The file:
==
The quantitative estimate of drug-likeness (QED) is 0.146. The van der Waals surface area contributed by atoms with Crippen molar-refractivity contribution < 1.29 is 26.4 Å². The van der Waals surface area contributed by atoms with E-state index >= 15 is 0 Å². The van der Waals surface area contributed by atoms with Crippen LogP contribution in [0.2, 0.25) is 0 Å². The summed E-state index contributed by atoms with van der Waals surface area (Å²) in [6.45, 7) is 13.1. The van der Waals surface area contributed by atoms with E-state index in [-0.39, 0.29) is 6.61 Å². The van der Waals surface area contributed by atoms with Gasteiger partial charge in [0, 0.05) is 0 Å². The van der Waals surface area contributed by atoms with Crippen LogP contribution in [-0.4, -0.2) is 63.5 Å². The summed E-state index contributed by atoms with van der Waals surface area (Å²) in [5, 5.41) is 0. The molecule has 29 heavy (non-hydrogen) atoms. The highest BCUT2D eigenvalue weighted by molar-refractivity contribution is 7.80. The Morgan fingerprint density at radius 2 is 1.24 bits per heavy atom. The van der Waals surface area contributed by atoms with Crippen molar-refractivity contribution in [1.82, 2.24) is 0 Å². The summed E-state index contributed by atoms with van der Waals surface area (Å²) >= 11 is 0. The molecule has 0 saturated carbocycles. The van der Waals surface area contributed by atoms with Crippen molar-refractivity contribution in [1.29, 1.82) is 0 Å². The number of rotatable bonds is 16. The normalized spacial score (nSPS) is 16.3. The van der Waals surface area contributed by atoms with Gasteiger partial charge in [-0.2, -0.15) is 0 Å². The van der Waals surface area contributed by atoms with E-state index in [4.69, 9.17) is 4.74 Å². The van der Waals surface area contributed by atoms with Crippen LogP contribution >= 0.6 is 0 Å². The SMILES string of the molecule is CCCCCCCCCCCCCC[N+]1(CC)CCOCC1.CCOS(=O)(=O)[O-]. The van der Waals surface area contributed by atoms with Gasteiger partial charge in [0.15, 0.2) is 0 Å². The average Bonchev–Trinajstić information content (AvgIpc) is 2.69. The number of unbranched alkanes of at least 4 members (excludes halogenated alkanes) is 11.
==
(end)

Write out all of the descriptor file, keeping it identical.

The quantitative estimate of drug-likeness (QED) is 0.146. The van der Waals surface area contributed by atoms with Crippen molar-refractivity contribution < 1.29 is 26.4 Å². The van der Waals surface area contributed by atoms with E-state index >= 15 is 0 Å². The van der Waals surface area contributed by atoms with Crippen LogP contribution in [0.2, 0.25) is 0 Å². The summed E-state index contributed by atoms with van der Waals surface area (Å²) in [6.45, 7) is 13.1. The van der Waals surface area contributed by atoms with E-state index in [-0.39, 0.29) is 6.61 Å². The van der Waals surface area contributed by atoms with Gasteiger partial charge in [0, 0.05) is 0 Å². The van der Waals surface area contributed by atoms with Crippen LogP contribution in [-0.4, -0.2) is 63.5 Å². The summed E-state index contributed by atoms with van der Waals surface area (Å²) in [5, 5.41) is 0. The molecule has 29 heavy (non-hydrogen) atoms. The highest BCUT2D eigenvalue weighted by molar-refractivity contribution is 7.80. The Morgan fingerprint density at radius 2 is 1.24 bits per heavy atom. The van der Waals surface area contributed by atoms with Crippen molar-refractivity contribution in [1.82, 2.24) is 0 Å². The summed E-state index contributed by atoms with van der Waals surface area (Å²) >= 11 is 0. The molecule has 0 saturated carbocycles. The van der Waals surface area contributed by atoms with Crippen molar-refractivity contribution in [1.29, 1.82) is 0 Å². The number of rotatable bonds is 16. The normalized spacial score (nSPS) is 16.3. The van der Waals surface area contributed by atoms with Gasteiger partial charge in [-0.2, -0.15) is 0 Å². The van der Waals surface area contributed by atoms with E-state index in [4.69, 9.17) is 4.74 Å². The van der Waals surface area contributed by atoms with Crippen LogP contribution >= 0.6 is 0 Å². The SMILES string of the molecule is CCCCCCCCCCCCCC[N+]1(CC)CCOCC1.CCOS(=O)(=O)[O-]. The van der Waals surface area contributed by atoms with Gasteiger partial charge in [0.15, 0.2) is 0 Å². The average Bonchev–Trinajstić information content (AvgIpc) is 2.69. The number of unbranched alkanes of at least 4 members (excludes halogenated alkanes) is 11.